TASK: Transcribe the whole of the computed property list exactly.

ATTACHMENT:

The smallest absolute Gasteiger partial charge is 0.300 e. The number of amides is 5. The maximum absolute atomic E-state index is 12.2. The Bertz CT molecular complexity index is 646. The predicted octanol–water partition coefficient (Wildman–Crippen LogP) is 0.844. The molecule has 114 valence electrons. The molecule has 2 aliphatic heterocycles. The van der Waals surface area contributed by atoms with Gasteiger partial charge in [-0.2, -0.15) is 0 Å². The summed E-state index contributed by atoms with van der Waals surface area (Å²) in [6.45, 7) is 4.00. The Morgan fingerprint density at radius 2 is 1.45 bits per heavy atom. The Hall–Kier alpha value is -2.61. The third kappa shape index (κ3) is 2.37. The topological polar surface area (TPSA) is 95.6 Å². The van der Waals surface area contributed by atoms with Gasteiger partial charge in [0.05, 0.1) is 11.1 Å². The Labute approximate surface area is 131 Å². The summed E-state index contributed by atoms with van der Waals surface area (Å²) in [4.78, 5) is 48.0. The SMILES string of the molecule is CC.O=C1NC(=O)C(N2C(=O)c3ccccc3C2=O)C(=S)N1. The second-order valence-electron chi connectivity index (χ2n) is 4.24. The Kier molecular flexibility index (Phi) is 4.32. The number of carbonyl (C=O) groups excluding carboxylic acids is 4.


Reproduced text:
The smallest absolute Gasteiger partial charge is 0.300 e. The number of amides is 5. The maximum absolute atomic E-state index is 12.2. The Bertz CT molecular complexity index is 646. The predicted octanol–water partition coefficient (Wildman–Crippen LogP) is 0.844. The molecule has 114 valence electrons. The molecule has 2 aliphatic heterocycles. The van der Waals surface area contributed by atoms with Gasteiger partial charge in [-0.2, -0.15) is 0 Å². The summed E-state index contributed by atoms with van der Waals surface area (Å²) in [6.45, 7) is 4.00. The Morgan fingerprint density at radius 2 is 1.45 bits per heavy atom. The Hall–Kier alpha value is -2.61. The third kappa shape index (κ3) is 2.37. The topological polar surface area (TPSA) is 95.6 Å². The van der Waals surface area contributed by atoms with Gasteiger partial charge in [0.05, 0.1) is 11.1 Å². The Labute approximate surface area is 131 Å². The summed E-state index contributed by atoms with van der Waals surface area (Å²) in [4.78, 5) is 48.0. The SMILES string of the molecule is CC.O=C1NC(=O)C(N2C(=O)c3ccccc3C2=O)C(=S)N1. The second-order valence-electron chi connectivity index (χ2n) is 4.24. The Kier molecular flexibility index (Phi) is 4.32. The number of carbonyl (C=O) groups excluding carboxylic acids is 4.